Similarly, compulsory voting may be seen as an infringement of Article 2 of the Universal Declaration of Human Rights, which guarantees freedom of political opinion and thus the right of citizens to believe in a political system other than a democratic one, such as an absolute monarchy. However, it may also be argued that citizens may legitimately be required to vote since the right to believe in a different political system does not conflict with the obligation to conform with legal requirements of the system in place.

Another argument against compulsory voting, prevalent among legal scholars in the United States, is that it is essentially a compelled speech act, which violates freedom of speech because the freedom to speak necessarily includes the freedomnot to speak.[7]

Some do not support the idea of voters being compelled to vote for candidates they have no interest in or knowledge of. Others may be well-informed, but have no preference for any particular candidate, or may have no wish to give support to the incumbent political system. In compulsory voting areas, such people often vote at random simply to fulfill legal requirements: the so-called donkey vote may account for 1–2% of votes in these systems[citation needed], which may affect the electoral process. Similarly, citizens may vote with a complete absence of knowledge of any of the candidates or deliberately skew their ballot to slow the polling process or disrupt the election.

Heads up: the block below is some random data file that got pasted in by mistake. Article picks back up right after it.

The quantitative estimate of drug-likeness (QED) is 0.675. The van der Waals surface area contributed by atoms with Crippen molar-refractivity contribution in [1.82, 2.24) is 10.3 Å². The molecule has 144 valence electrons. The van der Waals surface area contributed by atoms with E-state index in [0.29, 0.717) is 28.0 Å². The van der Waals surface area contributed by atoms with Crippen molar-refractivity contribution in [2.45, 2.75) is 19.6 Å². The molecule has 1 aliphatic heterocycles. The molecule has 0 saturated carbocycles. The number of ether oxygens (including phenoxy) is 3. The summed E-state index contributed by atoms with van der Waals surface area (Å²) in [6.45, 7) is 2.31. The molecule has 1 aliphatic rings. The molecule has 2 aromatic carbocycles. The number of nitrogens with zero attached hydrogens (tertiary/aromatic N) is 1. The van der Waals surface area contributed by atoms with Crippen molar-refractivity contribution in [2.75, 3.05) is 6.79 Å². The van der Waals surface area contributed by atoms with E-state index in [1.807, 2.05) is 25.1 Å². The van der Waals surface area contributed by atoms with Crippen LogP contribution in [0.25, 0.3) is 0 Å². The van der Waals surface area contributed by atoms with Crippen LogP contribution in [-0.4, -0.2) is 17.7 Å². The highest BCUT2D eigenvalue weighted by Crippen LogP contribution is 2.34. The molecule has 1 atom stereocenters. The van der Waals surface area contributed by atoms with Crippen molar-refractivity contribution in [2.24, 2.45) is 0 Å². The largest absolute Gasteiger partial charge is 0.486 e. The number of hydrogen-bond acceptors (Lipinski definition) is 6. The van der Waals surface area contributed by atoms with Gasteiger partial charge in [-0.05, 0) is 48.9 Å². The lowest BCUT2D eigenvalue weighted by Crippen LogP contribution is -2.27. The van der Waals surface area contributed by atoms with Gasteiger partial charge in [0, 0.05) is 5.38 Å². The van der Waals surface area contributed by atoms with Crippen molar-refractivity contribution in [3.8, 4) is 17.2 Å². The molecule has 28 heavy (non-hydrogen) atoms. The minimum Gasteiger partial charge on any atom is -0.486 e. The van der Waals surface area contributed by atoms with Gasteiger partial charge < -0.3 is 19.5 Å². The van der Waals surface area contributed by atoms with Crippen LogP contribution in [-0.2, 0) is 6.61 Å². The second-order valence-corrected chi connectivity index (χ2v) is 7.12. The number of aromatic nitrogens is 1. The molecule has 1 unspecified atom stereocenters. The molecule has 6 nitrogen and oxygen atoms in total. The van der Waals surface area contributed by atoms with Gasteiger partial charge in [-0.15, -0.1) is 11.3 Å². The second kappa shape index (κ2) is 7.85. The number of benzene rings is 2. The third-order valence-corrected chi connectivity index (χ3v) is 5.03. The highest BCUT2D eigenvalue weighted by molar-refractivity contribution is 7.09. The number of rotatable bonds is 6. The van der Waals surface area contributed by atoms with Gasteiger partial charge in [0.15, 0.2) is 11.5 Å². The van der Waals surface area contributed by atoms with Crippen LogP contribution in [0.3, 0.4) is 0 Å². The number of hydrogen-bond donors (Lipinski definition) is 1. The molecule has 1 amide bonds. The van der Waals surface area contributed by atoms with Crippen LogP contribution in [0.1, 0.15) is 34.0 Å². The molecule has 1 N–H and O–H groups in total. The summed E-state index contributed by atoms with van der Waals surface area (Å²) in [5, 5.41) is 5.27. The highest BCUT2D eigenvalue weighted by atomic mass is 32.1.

Low voter participation in a voluntary election may not be the result of political apathy. It may be simply an expression of the citizenry’s political will, indicating satisfaction with the political establishment in an electorate.[citation needed]

The Australian system of preferential voting means a person’s vote usually ends up favouring one of the two main political parties, even though the voter may not wish to advantage either. Former Australian opposition leader Mark Latham urged Australians to lodge blank votes for the 2010 election. He stated the government should not force citizens to vote or threaten them with a fine.[8] At the 2013 federal election, despite the threat of a non-voting fine of up to $170,[9] there was a turnout of only 92%,[10] of whom 6% lodged either informal or blank ballot papers.[11] In the corresponding Senate election, contested by over 50 groups,[12] legitimate manipulation of the group voting tickets and single transferable vote routing resulted in the election of one senator, Ricky Muir of the Australian Motoring Enthusiast Party, who had initially received only 0.5% of first-preference support.[13] The system was accused of undermining the entitlement of voters “to be able to make real choices, not forced ones—and to know who they really are voting for.”[14]